Protect Yourself From Magically Rocketing Lending Fees At Closing

Thanks to various loopholes, people shopping for a mortgage can find themselves hit at closing time with lending fees changed dramatically from the initial quote.

To combat this, Jack Guttentag advises asking for the full lender charges in writing before sending in an app. Let the broker or lender know you expect to see them upheld, and, “in most cases, it will be.” — BEN POPKEN

Legal Thievery at the Closing Table [Yahoo Finance]

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  1. thwarted says:

    Thanks. More house-buying stories, please. :)

  2. dieman says:

    Getting that HUD-1 a few days beforehand is always a bonus. Ensure you get yours at least 2 days before closing. Look over it and ensure that it is correctly filled out with the right numbers. Look for strange closing fees (document retrieval fees of $300 are common bullshit) and other nonsense.

  3. mrmysterious says:

    We are getting ready to close on our first house, which we are building in a couple weeks. This is really helpful. I’ve not locked yet but before I lock I’m getting the written list of lender charges and asking that they honor it. Thanks Consumerist! Now if you could just keep me from getting taken on any other aspect of the house!

  4. pestie says:

    Protrect myself? I’m guessing that means I need a protrector?

  5. crayonshinobi says:

    As Dieman said, the HUD-1 is very important to have prior to closing.

    It’s not just a way for the buyer to get taken, but also the seller.

    Imagine you’re selling and something like this comes up for your buyer, causing them to fold. Now you’re left with suing for performance or starting all over again. Either one is expensive and troublesome.

  6. Kornkob says:

    Protrector—- is that the funny looking thing that they made me buy every year for high school? (geeze that was 20 years ago now)

  7. pestie says:

    Kornkob: I tried to find a way to work in a joke like that but couldn’t quite get there. Thanks for helping out. Heh…

  8. rich815 says:

    “I paid $2,240 in lender fees when my loan closed, compared to the $880 I was quoted at the time my rate was locked. It was a total surprise that hit me at the closing table.”

    Sorry, in no way to defend the unscrupulous scumbags out there (god knows there are plenty) but taking people’s words on this kind of thing when often it’s the idiot not understanding in the first place to blame. People see and hear what they want. Likely the lender’s fees were $880 and the rest was title and escrow fees. the proportions are about right. Get it writing, understanding what you’re doing, and also what the fees mean, AND the differences between a lender’s fee, a title/escrow fee AND points (aka discount/origination fees).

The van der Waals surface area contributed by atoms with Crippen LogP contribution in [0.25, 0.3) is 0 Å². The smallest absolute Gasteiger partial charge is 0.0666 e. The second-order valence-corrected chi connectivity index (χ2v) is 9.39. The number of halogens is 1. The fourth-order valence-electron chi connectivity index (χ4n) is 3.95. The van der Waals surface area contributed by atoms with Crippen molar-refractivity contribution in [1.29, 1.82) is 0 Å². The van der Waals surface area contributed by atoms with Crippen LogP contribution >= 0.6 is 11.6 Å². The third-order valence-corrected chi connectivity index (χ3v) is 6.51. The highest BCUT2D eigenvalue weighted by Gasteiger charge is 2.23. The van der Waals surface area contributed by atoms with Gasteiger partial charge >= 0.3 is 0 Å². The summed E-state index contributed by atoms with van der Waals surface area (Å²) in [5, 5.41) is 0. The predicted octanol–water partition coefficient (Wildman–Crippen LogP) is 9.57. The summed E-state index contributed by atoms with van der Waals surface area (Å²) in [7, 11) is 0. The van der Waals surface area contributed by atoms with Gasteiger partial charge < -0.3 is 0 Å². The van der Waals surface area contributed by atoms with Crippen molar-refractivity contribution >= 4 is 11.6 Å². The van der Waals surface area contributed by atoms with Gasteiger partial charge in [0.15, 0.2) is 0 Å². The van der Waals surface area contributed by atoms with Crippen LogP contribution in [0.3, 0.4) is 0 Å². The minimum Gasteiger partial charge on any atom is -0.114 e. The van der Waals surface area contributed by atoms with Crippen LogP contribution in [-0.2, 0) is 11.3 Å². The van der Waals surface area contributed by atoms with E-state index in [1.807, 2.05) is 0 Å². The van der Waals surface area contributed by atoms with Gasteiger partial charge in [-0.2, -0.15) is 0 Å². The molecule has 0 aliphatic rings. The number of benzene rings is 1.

Funny how everyone screams about lender’s fees but few have problems with realtors who know little of what they are doing yet make 5% on each deal.

    In the end realize that shopping just for the best rate is not the best policy. Who would you rather have do your kitchen/bathroom renovation? The guys hanging out in front of the Home Depot who work for chump change or the licensed contractor? Guess who is cheaper? Guess who is more likely to do a crappy job or screw you over in the end? Often, people have only themselves to blame when they get greedy and want the absolutely cheapest, lowest rate they can find. When they find it you can be sure the loan agent is either going to screw you in the end, or if your loan becomes problematic prioritize it (or abandon it outright!) based on how much they are making. Me? I’d rather have a good, fair rate then shop for the absolute cheapest I can find.

  9. SexCpotatoes says:

    um, rich815… obviously you haven’t read the millions of stories about the “licensed scamtractors” working FOR home depot, and horror stories about misordered parts, destroyed kitchens sitting unusable from easter to christmas, etc.

  10. rich815 says:

    Um, SexC, that WAS my point. Not to go cheap (Home Depot, out front, or affiliated with them at all), use a REAL contractor.

  11. flamaest says:


    Many times to close on the loan, many brokers will also tell you that their broker fees can be [completely] deducted at the end of the year on your tax return. This is not entirely true, you can deduct this amount, which can be thousands of dollars, but the deduction amount must be spread out through the length of the entire loan.